Using standardised rubrics, portfolios and personal learning plans in the workplace

Clayton, John Using standardised rubrics, portfolios and personal learning plans in the workplace. BERA Annual Conference 2015, Queen’s University, Belfast, Northern Ireland., 15-17 September 2015.

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Abstract or Summary

The workplace is a complex place, physically identifiable with visible, structural components such as buildings, infrastructure, and specialist equipment; yet actual operational activities, individual performance and learning are more difficult to define. In the workplace knowing, applying, innovating and learning are bound by, and interwoven with, the situation, in which they take place. Individuals construct knowledge, acquire skills and change behaviour conscious that their colleagues and their organisations understand and share the context and the process of knowledge acquisition. This means a significant percentage of an individual’s learning occurs in informal settings, such as work-related discussions, informal feedback on performance, stakeholder reactions to actions, or formal evaluations of performance. This means the focus of learning in the workplace is on action and doing, on the acquisition of work-placed specialised knowledge, on competence development and on individual performance. In this environment the main responsibility for learning, for improving performance, rests with the individual. They are tasked to confirm current competencies and capabilities (look back: Review) and identify the competencies and capabilities they need to acquire to improve their performance (look forward: Predict). This two stage process generates an individualised pathway of development, a personal learning plan. This personal learning plan is flexible yet context bound, it identifies the need for learning in identified contexts and articulates how that need will be addressed. Over a number of years the Waikato Institute of Technology has been investigating how organisations can first, use information and technology (IT) systems, tools and training to enable credentialing bodies and employers to assess the current capabilities of its members and/or employee’s and secondly, how competency matrices can be used to facilitate the development of an individual capability development plans. These investigations are based on three interwoven elements. Element one is focused on the design and implementation of an IT evidence-based assessment and personal development systems. Element two is focused on how the systems are populated with validated evidence and how that evidence is then presented for external review. Element three is focused using external reports to generate individualised learning plans. This presentation will illustrate, through authentic examples, how standardised rubrics, portfolios and personal learning plans have been used in a national credentialing agency and international engineering firm. Brown, J., Collins, A., & Duguid, P. (1989). Situated cognition and the culture of learning. Educational Researcher, 18 (1), 32-42.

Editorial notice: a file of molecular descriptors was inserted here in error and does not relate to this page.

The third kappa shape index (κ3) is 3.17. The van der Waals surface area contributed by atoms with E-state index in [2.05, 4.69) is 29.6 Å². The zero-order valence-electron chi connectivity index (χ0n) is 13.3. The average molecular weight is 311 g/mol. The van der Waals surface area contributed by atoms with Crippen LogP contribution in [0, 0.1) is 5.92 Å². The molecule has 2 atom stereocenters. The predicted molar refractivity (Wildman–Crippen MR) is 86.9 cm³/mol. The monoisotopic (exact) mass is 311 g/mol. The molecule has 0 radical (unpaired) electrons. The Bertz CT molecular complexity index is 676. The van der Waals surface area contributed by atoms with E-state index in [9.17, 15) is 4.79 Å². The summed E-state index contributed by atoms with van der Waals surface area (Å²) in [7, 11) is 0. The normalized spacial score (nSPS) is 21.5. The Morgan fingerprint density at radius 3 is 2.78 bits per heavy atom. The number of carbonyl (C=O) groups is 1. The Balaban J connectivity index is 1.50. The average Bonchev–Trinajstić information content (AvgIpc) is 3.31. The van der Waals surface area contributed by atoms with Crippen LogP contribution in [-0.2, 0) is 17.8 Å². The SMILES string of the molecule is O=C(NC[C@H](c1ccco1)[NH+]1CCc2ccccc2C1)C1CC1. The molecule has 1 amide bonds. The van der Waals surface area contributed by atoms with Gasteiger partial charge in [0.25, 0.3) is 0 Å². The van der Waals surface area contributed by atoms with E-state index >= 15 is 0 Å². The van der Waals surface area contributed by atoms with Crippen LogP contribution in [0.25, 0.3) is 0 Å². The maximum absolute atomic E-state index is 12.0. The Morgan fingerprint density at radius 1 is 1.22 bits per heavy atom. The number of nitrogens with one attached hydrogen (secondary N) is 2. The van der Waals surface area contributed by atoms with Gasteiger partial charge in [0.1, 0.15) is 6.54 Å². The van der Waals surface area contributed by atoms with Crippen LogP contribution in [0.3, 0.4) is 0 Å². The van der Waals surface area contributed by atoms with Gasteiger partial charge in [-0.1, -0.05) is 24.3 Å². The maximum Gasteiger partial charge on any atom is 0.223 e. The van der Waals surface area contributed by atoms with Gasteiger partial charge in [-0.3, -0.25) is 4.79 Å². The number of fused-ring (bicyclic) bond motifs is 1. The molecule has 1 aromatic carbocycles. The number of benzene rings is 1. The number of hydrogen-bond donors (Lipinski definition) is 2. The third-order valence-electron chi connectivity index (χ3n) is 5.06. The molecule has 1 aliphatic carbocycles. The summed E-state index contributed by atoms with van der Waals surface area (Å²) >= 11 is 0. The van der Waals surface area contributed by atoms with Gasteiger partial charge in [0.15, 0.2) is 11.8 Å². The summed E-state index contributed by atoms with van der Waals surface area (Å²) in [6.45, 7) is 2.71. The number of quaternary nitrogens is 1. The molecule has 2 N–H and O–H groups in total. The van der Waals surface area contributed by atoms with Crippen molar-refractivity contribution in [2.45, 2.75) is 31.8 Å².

Item Type:Paper presented at a conference, workshop or other event, and published in the proceedings
Keywords that describe the item:workplace, rubrics, portfolios, individual performance
Subjects:L Education > L Education (General)
Divisions:Research Facilities > Emerging Technologies Centre
ID Code:4026
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Deposited On:03 Dec 2015 00:08
Last Modified:03 Dec 2015 00:08

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